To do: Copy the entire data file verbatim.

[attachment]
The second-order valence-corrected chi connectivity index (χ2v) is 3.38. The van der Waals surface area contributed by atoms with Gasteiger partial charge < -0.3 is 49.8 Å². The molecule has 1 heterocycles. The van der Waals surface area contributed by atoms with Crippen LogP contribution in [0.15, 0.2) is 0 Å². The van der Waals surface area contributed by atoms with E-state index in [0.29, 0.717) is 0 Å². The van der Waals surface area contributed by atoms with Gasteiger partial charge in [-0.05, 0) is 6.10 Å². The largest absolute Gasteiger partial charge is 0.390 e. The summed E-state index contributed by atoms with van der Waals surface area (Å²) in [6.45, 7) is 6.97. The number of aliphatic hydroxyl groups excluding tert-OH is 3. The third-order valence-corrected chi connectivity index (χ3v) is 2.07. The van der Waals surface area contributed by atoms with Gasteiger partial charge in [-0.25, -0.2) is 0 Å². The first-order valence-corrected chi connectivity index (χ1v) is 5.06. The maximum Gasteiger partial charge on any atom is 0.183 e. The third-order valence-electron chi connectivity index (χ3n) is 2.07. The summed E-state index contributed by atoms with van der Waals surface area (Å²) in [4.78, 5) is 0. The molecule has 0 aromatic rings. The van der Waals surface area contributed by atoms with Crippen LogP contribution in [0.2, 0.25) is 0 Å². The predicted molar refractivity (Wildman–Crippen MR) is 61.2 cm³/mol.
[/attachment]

The second-order valence-corrected chi connectivity index (χ2v) is 3.38. The van der Waals surface area contributed by atoms with Gasteiger partial charge < -0.3 is 49.8 Å². The molecule has 1 heterocycles. The van der Waals surface area contributed by atoms with Crippen LogP contribution in [0.15, 0.2) is 0 Å². The van der Waals surface area contributed by atoms with E-state index in [0.29, 0.717) is 0 Å². The van der Waals surface area contributed by atoms with Gasteiger partial charge in [-0.05, 0) is 6.10 Å². The largest absolute Gasteiger partial charge is 0.390 e. The summed E-state index contributed by atoms with van der Waals surface area (Å²) in [6.45, 7) is 6.97. The number of aliphatic hydroxyl groups excluding tert-OH is 3. The third-order valence-corrected chi connectivity index (χ3v) is 2.07. The van der Waals surface area contributed by atoms with Gasteiger partial charge in [-0.25, -0.2) is 0 Å². The first-order valence-corrected chi connectivity index (χ1v) is 5.06. The maximum Gasteiger partial charge on any atom is 0.183 e. The third-order valence-electron chi connectivity index (χ3n) is 2.07. The summed E-state index contributed by atoms with van der Waals surface area (Å²) in [4.78, 5) is 0. The molecule has 0 aromatic rings. The van der Waals surface area contributed by atoms with Crippen LogP contribution in [0.2, 0.25) is 0 Å². The predicted molar refractivity (Wildman–Crippen MR) is 61.2 cm³/mol.